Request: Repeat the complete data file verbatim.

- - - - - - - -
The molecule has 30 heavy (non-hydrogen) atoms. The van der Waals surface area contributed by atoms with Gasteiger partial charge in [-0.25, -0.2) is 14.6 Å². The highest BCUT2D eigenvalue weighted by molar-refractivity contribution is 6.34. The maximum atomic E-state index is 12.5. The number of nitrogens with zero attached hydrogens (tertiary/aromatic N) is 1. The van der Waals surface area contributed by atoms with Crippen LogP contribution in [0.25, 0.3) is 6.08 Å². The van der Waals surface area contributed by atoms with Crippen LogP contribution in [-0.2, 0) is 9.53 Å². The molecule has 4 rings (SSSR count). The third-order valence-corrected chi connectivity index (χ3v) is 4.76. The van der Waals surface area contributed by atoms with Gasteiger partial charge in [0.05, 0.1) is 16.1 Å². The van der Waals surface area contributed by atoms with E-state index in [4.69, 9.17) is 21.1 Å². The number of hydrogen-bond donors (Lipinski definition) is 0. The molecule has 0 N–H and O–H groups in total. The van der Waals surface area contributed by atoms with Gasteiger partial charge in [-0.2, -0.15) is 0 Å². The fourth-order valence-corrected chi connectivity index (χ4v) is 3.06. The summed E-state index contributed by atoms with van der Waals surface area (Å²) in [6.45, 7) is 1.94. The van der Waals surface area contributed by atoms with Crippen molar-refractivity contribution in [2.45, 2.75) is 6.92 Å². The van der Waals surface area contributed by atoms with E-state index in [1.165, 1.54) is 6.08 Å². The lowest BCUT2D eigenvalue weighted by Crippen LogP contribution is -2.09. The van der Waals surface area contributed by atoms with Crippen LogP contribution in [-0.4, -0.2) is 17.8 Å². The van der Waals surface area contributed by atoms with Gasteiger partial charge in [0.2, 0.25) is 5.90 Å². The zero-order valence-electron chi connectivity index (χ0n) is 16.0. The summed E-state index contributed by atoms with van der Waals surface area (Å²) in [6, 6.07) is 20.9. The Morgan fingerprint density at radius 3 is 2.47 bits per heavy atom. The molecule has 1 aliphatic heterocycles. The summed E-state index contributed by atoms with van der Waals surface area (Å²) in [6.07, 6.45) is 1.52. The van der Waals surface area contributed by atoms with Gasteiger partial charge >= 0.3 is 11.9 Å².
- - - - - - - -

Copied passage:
The molecule has 30 heavy (non-hydrogen) atoms. The van der Waals surface area contributed by atoms with Gasteiger partial charge in [-0.25, -0.2) is 14.6 Å². The highest BCUT2D eigenvalue weighted by molar-refractivity contribution is 6.34. The maximum atomic E-state index is 12.5. The number of nitrogens with zero attached hydrogens (tertiary/aromatic N) is 1. The van der Waals surface area contributed by atoms with Crippen LogP contribution in [0.25, 0.3) is 6.08 Å². The van der Waals surface area contributed by atoms with Crippen LogP contribution in [-0.2, 0) is 9.53 Å². The molecule has 4 rings (SSSR count). The third-order valence-corrected chi connectivity index (χ3v) is 4.76. The van der Waals surface area contributed by atoms with Gasteiger partial charge in [0.05, 0.1) is 16.1 Å². The van der Waals surface area contributed by atoms with E-state index in [4.69, 9.17) is 21.1 Å². The number of hydrogen-bond donors (Lipinski definition) is 0. The molecule has 0 N–H and O–H groups in total. The van der Waals surface area contributed by atoms with Gasteiger partial charge in [-0.2, -0.15) is 0 Å². The fourth-order valence-corrected chi connectivity index (χ4v) is 3.06. The summed E-state index contributed by atoms with van der Waals surface area (Å²) in [6.45, 7) is 1.94. The van der Waals surface area contributed by atoms with Crippen molar-refractivity contribution in [2.45, 2.75) is 6.92 Å². The van der Waals surface area contributed by atoms with E-state index in [1.165, 1.54) is 6.08 Å². The lowest BCUT2D eigenvalue weighted by Crippen LogP contribution is -2.09. The van der Waals surface area contributed by atoms with Crippen LogP contribution in [-0.4, -0.2) is 17.8 Å². The van der Waals surface area contributed by atoms with Gasteiger partial charge in [0.2, 0.25) is 5.90 Å². The zero-order valence-electron chi connectivity index (χ0n) is 16.0. The summed E-state index contributed by atoms with van der Waals surface area (Å²) in [6, 6.07) is 20.9. The Morgan fingerprint density at radius 3 is 2.47 bits per heavy atom. The molecule has 1 aliphatic heterocycles. The summed E-state index contributed by atoms with van der Waals surface area (Å²) in [6.07, 6.45) is 1.52. The van der Waals surface area contributed by atoms with Gasteiger partial charge >= 0.3 is 11.9 Å².